Books that can transform lives!
Books that can transform lives!
What if you had one day perfectly healthy, I asked? What would you do?
“Twenty – four hours? ”
Yes. Twenty – four hours.
“Let’s see . . . I’d get up in the morning, do my exercises, have a lovely breakfast of sweet rolls and tea, go for a swim, then have my friends come over for a nice lunch. I’d have them come one or two at a time so we could talk about their families, their issues, talk about how much we mean to each other. “ Then I’d like to go for a walk, in a garden with some trees, watch their colors, watch the birds, take in the nature that I haven’t seen in so long now. “ In the evening, we’d all go together to a restaurant with some great pasta, maybe some duck — I love duck — and then we’d dance the rest of the night. I’d dance with all the wonderful dance partners out there until I was exhausted. And then I’d go home and have a deep, wonderful sleep.”
Can books transform our lives? Yes, They can. Provided we are willing to change. There are several such books which had a significant influence on my life. They have worked like real life mentors to metamorphose me. One such book which has left an indelible tattoo on my brain is “Tuesdays with Morrie” by Mitch Albom. The above paragraph is from this book. It’s almost two decades since I read these lines and it appears as if I have read them recently. Even as of today, this book remains in the top 5 positions of my personal favorite 100 books.
“Tuesdays with Morrie” is a conversation between a teacher and his favorite student. The Teacher is Morrie Schwartz, a 78-year-old sociology professor at Brandeis University, who was slowly dying from the amyotrophic lateral sclerosis (ALS) or Lou Gehrig’s disease. The name Morrie comes from its meaning in Hebrew, which means “my teacher.” The student is Mitch Albom, a successful sports columnist for the Detroit Free Press, who was otherwise wanted to become a pianist during his childhood. While the student fails to correspond with his teacher due to his work schedule, his teacher remembered this favorite pupil even after 16 years. After spotting his compassionate teacher on a TV show, and learning that he is not going to live for a long time, he calls on his teacher.
A newspaper workers union strike helps Albom to take a break from his busy life to commute weekly from Michigan to Massachusetts to visit his teacher. This wonderful book is the result of their fourteen Tuesday meetings where Morrie shares his lectures, life experiences, his take on many aspects of his life. While the initial three chapters provide a flashback to their acquaintance at the university, and current reunion, and an introduction to the final conversation between them, remaining chapters dwell on Morrie’s views on death, fear, aging, greed, marriage, family, society, forgiveness, a meaningful life, world, regrets and feeling sorry about yourself. Morrie’s insights on these most important aspects of our daily life are great lessons.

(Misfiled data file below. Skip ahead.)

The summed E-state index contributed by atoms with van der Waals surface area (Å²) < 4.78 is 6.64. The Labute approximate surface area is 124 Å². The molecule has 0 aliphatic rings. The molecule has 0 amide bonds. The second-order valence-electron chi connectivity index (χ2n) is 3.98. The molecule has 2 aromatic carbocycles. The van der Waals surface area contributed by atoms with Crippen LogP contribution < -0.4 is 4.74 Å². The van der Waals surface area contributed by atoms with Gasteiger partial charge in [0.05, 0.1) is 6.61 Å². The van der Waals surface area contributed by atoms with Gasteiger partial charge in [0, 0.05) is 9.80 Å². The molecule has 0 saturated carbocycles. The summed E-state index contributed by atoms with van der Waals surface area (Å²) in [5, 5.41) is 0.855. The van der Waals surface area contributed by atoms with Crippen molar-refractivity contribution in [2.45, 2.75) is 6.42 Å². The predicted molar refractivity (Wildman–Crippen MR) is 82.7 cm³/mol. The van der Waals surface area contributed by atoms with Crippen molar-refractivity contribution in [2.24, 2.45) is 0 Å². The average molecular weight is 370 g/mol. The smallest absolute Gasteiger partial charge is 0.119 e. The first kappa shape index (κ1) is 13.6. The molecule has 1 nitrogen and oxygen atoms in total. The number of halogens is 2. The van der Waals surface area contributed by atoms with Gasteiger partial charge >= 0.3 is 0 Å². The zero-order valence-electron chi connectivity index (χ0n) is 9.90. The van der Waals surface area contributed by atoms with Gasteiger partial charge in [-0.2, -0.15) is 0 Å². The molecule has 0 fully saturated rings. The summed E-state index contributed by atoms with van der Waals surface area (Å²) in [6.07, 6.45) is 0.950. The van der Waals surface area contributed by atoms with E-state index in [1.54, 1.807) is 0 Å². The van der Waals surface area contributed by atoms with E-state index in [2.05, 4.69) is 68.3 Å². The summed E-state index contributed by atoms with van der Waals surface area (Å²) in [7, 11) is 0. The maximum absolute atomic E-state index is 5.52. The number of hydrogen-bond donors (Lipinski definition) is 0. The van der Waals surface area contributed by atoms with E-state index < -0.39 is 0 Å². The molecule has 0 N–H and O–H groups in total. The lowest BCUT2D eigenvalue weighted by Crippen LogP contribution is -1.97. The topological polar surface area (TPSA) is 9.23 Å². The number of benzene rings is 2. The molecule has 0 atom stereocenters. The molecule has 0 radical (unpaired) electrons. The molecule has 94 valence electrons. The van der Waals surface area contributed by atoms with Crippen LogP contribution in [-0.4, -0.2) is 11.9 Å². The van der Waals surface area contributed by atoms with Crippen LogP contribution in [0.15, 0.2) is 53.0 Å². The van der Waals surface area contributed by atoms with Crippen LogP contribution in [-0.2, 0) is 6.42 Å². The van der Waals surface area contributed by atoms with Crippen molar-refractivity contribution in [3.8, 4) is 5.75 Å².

Earlier, I was sucked into this materialistic world and the life had become too artificial and mechanic. As I got absorbed into the book, I had a feeling that I am conversing with Morrie! Without my knowledge, I had gradually replaced the author Mitch Albom and become Morrie’s pet student. Morrie successfully installed a new philosophy of life into me. That is when the motto of my life changed and I started committing myself to the service of others. I started appreciating pleasures in the daily simple activities of life with family and friends.
Few words from that book always reverberate in my mind. “So many people walk around with a meaningless life. They seem half-asleep, even when they’re busy doing things they think are important. This is because they’re chasing the wrong things. The way you get meaning into your life is to devote yourself to loving others, devote yourself to your community around you, and devote yourself to creating something that gives you purpose and meaning. ”
Albom asks, “Have you ever really had a teacher? One who saw you as a raw but precious thing, a jewel that, with wisdom, could be polished to a proud shine? If you are lucky enough to find your way to such teachers, you will always find your way back. Sometimes it is only in your head. Sometimes it is right alongside their beds.”
I was lucky to have many such teachers in my life, whose memory I shall always cherish. However, I was not fortunate to sit next to their beds. They shall always remain in my heart. They are my “Every day with Morrie!”
There is also a movie based on this book. However, I have not seen that movie. “Tuesdays with Morrie” is for everyone who loves their life.